This race...this was special. This is why I run.

I had pretty good course recon from Angela. Water crossings, deep mud, a bunch of up and down, mostly single-track, mountains and trees. It was pretty darn windy before the race, and I was tired. Still, I was thrilled to be up here. My girls may not have been thrilled now but I still think it is super important for them to see that I try things that are hard...and see them through. I want them to know that when I am scared, tired, not sure how I'm going to do at something, that I try it anyway. That's all one can do..keep on moving.

When we started, I'd thought this would just be my fun trail run after the Anna Banana. I love trail running but possess no amazing speed on trails. So much for that thought; the racing instinct kicked in almost immediately.

Climbing the first hill, I was surprised to be near the front. Quads were sore from the day prior, but I kept moving. My god, this course was gorgeous. This is why I moved to Colorado.

After the first climb, we plummeted downhill. I used to be terrified of going downhill on trails. Now, wow...I love it. I made up some ground on other runners, and got into a groove. There was a speedy gal ahead of me for a bit, but eventually she pulled away. Nobody had creeped up on me, though, and I established a pretty good rhythm, hammering downhills and talking myself into running as much as the uphills as I could, taking a few strategic power hike breaks, with the quad-push that seems to help me keep moving quickly. One fella and myself kept leapfrogging, but we were essentially pushing one another to run as much of this as we could.

Rather than walking around the mud bogs and stream crossings, I hit them hard, and kept running through. The feeling of that cold water in my shoes, and mud squishing through-this is why I run. I've never felt so alive, wet feet, mud up the legs, mountains and sun above.

One aid station told me I was sixth lady as I headed toward home. My oldest daughter Alexis told me I was third overall. You never know, but when things shook out, I had indeed grabbed that third slot. My legs were tired today and trails are never speedy for me. The joy of being on the mountain, in the mud, with my family here spectating and like-minded runners out to play, made it easy to go wherever the trail would lead.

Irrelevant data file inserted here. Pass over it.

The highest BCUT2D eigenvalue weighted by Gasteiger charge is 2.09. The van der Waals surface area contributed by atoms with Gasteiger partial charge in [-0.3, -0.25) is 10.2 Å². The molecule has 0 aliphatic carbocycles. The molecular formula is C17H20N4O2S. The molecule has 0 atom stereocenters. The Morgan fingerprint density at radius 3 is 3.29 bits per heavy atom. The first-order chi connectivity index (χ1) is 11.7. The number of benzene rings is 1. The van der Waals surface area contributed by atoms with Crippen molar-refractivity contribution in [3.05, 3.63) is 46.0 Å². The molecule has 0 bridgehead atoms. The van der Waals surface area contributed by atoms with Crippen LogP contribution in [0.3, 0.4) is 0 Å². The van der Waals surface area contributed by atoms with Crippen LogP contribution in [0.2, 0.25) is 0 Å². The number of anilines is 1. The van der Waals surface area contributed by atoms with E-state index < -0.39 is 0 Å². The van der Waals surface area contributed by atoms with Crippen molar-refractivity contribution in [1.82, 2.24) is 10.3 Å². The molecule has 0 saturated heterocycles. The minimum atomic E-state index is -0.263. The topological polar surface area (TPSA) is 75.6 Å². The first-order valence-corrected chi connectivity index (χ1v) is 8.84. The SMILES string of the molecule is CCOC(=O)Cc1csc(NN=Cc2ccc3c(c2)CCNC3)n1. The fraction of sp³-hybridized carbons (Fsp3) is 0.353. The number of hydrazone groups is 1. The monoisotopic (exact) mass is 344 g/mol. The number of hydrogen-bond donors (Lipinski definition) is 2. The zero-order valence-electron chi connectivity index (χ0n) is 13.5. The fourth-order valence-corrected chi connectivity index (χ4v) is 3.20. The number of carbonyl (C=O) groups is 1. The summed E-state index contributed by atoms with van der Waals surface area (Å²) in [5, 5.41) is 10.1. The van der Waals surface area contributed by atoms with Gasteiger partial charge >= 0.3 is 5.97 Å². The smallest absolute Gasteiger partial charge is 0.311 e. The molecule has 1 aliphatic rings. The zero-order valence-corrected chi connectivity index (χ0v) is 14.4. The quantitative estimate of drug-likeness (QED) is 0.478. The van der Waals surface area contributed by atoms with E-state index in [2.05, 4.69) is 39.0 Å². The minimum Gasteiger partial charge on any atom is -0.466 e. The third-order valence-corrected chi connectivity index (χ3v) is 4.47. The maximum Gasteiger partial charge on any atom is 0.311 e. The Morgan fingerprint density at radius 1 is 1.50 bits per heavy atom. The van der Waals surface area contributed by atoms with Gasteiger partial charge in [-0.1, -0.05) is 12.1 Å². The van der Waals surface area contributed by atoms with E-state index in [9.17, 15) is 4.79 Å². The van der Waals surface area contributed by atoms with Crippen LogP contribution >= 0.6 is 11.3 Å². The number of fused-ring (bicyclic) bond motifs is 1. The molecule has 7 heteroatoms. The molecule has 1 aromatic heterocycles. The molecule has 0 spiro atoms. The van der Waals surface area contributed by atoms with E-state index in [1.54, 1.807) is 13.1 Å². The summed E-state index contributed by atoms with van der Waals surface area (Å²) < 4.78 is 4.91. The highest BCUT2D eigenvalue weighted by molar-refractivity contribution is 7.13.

This was pretty special today to hit that mark behind two awesome local athletes, and to be enjoying autumn in Colorado with my family and friends. Heck, it was a pretty special weekend in general. I was running down a dream. It never would come to me. I had to go for it.

Wednesday, August 14, 2013

INKnBURN Gear Review (Limerick Style)

There once was a girl from Grand Junction
Whose running gear could hardly function
She found INKnBurn
Then things took a turn
And she went to Mt. Sneffels with gumption.
She already had Performance Denim shorts

And Independence Tech shirt of course

So what did she try
So on race day she'd fly?
Dragonfly Tech Shorts made her a force.
She toed the line in blue and green
Power and poise could be seen
 Then took off from the start
And lots of heart
Ouray and Ridgway she'd run between.
In Dragonfly she ran down the road
Her running just naturally flowed
 She felt strong and tall
Never took a fall
And into the finish she strode.

What did this girl like best
Of the shorts she'd sought out to test?
She felt colorful and strong
Things stayed where they belonged
No worries about how she was dressed.
And what happened on this day
Forty years after she entered the fray?
She won her age group
Wasn't thrown for a loop
In INKnBURN color, not gray.
She liked these shorts so well
Soft, and harbored no smells
So with friends she shared
(Because, she does care)
So that their running, too, could gel
Want to try INKnBURN out
And hear what the fuss is about?
Use code karahtoldme
And you'll save 15
You'll love INKnBURN, no doubt!
So this is the end of today's tale
Of running gear that did not fail
They show off some color
Simply like no other
And that girl hopes for more in the mail!
**This was indeed my first race testing out INKnBURN's Dragonfly running shorts, and camisole top. I felt strong, colorful, and had that additional bit of confidence as I raced the Mt. Sneffels Half Marathon, which helped me push hard enough to make the podium as an age group winner on my birthday, and first race as a masters runner. I do, by the way, recommend checking out the fabulous Mt. Sneffels Marathon and Half Marathon, which takes place each August, runs a beautifully scenic course, and benefits the Mt. Sneffels Education Foundation.**
The above code is no joke-use code karahtoldme on your first order with INKnBURN at http://www.inknburn.com/ and they'll give you $15 off the order, AND $10 off with the 10 Reward Points that appear in your account when you register an account at INKnBURN. Check it out, and see what you think! **

Sunday, July 28, 2013

Always Climbing

It's been so long since I updated this blog, I'm not quite sure where to begin. I suppose a painting that's become near and dear to my heart is as good as any.